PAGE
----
I’ll put it out there. I haven’t read Noughts and Crosses. When our editor suggested that I go and see the show because it was one of her favourite books of all time, but she couldn’t go, I was more than a little worried. What if I hated it? What if it made me suddenly realise that our editor has THE worst taste in books, and shows ever?
Thankfully, I didn’t need to worry, as prize winning author Malorie Blackman was clearly on to a good thing when writing her Noughts and Crosses young adult novels, if the representation we saw at York theatre Royal tonight was anything to go by.
Director Esther Richardson originally worked on this project in 2019 and mentions in her director’s notes that through it she has been able to work with some of the leading Black and global majority artists in UK theatre, along with early career artists and those making their professional debut. It was a young cast that we saw tonight, but this only aided the narrative, which begins when the main characters are young teens, jumping forward to their early twenties in the second half of the play. It can sometimes be difficult to believe older actors when they are playing young teenagers, but the cast we saw carried this off with no problems at all and were completely believable. Particularly impressive were the two principal actors (Effie Ansah and James Arden), who were highly effective in conveying the greater maturity of their characters, Sephy and Callum in the second half.
Blackman’s socio-political message came through loud and clear from the beginning, in what we as an audience could both hear through the dialogue and see reflected in the costumes and set.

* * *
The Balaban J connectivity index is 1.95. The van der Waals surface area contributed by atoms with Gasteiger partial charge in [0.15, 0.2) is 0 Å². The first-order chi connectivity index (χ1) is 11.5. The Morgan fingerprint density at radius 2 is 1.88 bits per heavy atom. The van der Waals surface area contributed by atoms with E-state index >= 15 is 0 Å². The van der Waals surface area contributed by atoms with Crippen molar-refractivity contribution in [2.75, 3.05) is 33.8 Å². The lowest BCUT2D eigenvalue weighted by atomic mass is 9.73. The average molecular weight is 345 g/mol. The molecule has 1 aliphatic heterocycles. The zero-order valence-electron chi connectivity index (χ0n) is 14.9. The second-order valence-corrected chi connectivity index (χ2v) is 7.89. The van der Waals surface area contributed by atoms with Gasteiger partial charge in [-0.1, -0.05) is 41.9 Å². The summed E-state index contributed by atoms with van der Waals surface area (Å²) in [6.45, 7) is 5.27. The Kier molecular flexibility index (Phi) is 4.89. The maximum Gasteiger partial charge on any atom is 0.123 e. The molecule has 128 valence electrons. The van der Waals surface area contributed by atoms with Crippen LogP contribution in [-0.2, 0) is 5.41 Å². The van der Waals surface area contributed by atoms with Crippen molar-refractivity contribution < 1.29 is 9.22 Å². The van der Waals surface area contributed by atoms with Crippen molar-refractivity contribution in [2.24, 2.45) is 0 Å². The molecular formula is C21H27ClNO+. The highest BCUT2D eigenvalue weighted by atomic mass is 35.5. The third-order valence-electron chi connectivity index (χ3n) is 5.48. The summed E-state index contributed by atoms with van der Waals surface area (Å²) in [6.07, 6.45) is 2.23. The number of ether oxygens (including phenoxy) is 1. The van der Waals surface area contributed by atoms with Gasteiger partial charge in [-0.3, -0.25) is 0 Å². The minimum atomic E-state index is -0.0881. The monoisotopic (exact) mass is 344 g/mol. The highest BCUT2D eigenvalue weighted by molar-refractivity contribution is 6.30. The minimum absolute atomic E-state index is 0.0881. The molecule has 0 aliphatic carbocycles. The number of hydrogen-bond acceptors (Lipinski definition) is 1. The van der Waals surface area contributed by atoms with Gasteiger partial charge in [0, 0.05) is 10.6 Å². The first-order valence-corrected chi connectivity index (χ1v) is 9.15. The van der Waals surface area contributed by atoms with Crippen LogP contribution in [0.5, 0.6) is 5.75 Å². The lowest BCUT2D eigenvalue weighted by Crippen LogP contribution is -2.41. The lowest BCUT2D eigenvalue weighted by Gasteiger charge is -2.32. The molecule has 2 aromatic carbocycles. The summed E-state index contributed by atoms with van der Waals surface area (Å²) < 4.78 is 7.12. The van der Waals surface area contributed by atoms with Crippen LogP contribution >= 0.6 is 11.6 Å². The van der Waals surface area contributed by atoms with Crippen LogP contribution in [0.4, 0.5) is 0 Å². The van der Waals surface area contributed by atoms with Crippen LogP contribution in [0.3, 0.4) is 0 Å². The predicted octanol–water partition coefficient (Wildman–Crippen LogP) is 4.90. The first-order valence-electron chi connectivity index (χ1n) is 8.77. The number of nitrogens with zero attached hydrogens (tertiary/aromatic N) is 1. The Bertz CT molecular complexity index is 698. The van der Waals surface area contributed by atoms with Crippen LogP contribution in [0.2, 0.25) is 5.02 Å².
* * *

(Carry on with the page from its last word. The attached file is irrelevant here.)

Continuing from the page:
Props, costumes and set were actually all relatively simple, but very effective in their use. Predominantly red and black, they added to the feel of the stark contrast between the Noughts and the Crosses. Images on video screens served to support the short scenes and vignettes we were shown, that developed the narrative at pace.
Noughts and Crosses has recently become a set text for GCSE drama, and it was pleasing to see many students in the audience who were invested in the performance throughout and enthusiastically discussing what they had seen as they left. This is testament to the strength of Pilot Theatre’s production, who are an international touring theatre company, based in York.
This was a production of high quality, that was accessible to younger audiences who were familiar with the text, as well as those more mature audiences (like myself) who had never read the books. A production with definite impact that leaves the audience with a lot to think about.
I’m off to reserve the books from the library online, our editor may have found herself another Noughts and Crosses fan…